How to use a food scale | Gwinnett Daily Post Food and Recipes

Amanda M. Rye

Increased meal portion sizes have long been linked as a contributing factor to the American obesity problem. Studies have found that addressing meal portion size might be an effective tool for weight management, but most Americans do not understand the difference between portion size and serving size, according to the National Center for Chronic Disease Prevention and Health Promotion.

One way you can track your portion sizes and help manage your weight is by using a food scale for the ingredients you use in a recipe.

Here are a few tips on how to use a food scale, according to

1. Determine the type of food scale you want to use: Determine what type of food scale you want to use. Some people prefer to purchase a digital scale because it offers exact measurements without guesswork; other options include spring and weight scales. When choosing, focus on selecting a scale that has numbers you can easily read, is within your budget, has a bowl or cup for holding food and is easy to maintain.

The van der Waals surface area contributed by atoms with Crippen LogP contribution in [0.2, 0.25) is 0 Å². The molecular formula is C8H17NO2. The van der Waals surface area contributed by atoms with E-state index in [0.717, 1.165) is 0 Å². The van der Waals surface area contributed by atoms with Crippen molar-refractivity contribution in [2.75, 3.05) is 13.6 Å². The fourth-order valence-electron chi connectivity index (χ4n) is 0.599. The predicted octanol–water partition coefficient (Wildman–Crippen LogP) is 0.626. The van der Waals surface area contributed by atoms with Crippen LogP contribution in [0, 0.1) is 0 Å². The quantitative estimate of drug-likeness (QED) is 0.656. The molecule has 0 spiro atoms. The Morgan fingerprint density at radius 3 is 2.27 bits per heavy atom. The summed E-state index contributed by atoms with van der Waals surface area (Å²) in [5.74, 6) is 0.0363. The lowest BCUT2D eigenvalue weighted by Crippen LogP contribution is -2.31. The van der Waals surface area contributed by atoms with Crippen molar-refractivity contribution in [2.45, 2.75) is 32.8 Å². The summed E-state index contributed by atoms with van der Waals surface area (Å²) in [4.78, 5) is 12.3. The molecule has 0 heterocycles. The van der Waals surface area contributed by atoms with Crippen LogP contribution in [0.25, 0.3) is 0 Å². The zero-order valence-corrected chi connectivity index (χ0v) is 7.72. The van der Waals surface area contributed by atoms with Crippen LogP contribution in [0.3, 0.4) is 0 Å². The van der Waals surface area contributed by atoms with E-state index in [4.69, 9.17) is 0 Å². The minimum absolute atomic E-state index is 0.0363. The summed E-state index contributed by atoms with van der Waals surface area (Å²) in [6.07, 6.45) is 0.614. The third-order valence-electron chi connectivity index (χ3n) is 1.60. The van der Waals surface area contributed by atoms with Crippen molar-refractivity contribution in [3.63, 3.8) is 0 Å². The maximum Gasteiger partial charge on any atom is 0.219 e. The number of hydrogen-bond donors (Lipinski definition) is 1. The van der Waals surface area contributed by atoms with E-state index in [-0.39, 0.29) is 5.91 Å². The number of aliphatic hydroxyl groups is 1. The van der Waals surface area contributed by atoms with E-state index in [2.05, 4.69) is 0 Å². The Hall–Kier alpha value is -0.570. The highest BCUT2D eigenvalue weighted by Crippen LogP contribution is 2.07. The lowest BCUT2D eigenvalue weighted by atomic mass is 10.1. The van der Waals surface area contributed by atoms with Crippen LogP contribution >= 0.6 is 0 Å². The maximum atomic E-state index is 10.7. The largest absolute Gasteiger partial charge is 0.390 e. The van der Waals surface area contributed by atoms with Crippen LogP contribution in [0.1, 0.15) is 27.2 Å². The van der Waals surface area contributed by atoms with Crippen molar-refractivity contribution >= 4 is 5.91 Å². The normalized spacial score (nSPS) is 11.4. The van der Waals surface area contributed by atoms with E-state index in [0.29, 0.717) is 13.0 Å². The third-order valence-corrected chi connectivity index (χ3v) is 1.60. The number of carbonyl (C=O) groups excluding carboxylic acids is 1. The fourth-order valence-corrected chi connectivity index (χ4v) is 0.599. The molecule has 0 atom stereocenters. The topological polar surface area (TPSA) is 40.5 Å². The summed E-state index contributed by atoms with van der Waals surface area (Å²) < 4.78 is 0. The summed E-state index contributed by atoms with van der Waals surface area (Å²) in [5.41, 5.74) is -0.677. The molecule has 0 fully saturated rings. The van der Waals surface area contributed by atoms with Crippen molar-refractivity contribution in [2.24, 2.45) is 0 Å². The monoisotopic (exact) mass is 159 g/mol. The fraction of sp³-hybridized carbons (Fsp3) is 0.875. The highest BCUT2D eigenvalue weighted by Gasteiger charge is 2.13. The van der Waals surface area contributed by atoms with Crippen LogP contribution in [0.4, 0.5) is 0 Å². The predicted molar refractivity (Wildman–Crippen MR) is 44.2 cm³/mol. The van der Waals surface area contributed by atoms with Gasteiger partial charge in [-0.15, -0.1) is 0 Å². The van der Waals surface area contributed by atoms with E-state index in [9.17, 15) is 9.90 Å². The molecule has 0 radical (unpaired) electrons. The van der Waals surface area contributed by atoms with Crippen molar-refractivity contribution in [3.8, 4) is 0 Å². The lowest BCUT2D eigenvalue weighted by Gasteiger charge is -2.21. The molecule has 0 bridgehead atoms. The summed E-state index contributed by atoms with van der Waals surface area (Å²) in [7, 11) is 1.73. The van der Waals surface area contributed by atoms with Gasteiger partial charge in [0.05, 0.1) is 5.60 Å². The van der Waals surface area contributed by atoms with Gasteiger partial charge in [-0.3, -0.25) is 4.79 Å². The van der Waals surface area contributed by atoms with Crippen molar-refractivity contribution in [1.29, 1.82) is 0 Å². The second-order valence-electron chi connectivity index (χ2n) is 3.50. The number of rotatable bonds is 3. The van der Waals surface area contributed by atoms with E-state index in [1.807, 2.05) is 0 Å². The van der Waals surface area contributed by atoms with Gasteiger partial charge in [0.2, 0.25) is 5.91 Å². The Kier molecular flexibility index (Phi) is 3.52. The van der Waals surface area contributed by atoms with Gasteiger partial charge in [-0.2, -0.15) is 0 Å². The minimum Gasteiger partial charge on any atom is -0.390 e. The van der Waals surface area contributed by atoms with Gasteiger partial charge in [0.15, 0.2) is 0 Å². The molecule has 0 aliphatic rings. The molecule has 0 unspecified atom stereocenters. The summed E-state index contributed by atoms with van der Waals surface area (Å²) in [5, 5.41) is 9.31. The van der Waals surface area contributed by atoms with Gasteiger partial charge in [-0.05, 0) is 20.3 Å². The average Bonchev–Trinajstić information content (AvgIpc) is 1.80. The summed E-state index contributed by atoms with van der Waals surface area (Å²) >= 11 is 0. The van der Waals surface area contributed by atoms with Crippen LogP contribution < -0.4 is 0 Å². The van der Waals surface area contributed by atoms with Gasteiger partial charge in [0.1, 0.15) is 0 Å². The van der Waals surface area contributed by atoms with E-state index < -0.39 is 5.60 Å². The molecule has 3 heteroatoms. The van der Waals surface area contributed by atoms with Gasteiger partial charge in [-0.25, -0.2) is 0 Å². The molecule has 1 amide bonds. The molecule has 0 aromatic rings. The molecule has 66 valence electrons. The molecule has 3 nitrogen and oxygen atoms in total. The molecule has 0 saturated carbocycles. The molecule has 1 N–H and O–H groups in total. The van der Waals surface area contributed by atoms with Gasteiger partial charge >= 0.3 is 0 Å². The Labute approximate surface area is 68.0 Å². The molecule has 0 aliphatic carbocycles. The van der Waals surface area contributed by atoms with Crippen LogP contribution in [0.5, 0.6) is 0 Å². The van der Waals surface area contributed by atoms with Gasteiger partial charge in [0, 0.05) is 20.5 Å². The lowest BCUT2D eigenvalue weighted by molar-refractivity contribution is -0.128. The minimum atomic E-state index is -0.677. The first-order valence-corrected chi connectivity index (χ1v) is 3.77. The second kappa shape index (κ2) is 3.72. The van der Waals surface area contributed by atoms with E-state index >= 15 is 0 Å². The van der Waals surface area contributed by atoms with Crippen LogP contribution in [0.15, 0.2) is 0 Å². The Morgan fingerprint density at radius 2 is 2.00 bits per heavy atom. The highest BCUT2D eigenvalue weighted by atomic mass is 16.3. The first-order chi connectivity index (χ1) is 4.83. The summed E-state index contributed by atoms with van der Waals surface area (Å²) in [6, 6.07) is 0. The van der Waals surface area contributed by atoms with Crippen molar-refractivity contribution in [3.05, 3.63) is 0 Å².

2. Read the manual: A simple scale might not come with a manual but some digital scales have advanced features like calorie measurements and nutritional values. Reading the instructions will help you understand your scale’s particular features.

3. Zero out your scale: Depending on the type of food scale you’ve purchased, this could be as simple as turning the scale on and waiting until the display registers “0.” For spring and weight scales, you might need to turn a knob on the scale to 0.

4. Weigh the bowl or container you will use to store the food you’re weighing: You need to know the weight of the container in order to subtract it from the number the scale registers when you add food to it. The answer will give you the actual weight of your food.

5. Place your food portion in the container on the scale: If you are using a weight or spring scale, give the scale a few moments to settle before reading the weight. If you are using a digital scale, you will either see the weight displayed automatically, or you may have to enter a special code that indicates the type of food you’re weighing into the scale.

6. Subtract the weight of the container, if necessary, from the reading to calculate your final weight measurement.

7. Rule of thumb: Weight meat after cooking, but grains, fresh fruits, vegetables and other items that expand after cooking should be weighed before cooking.

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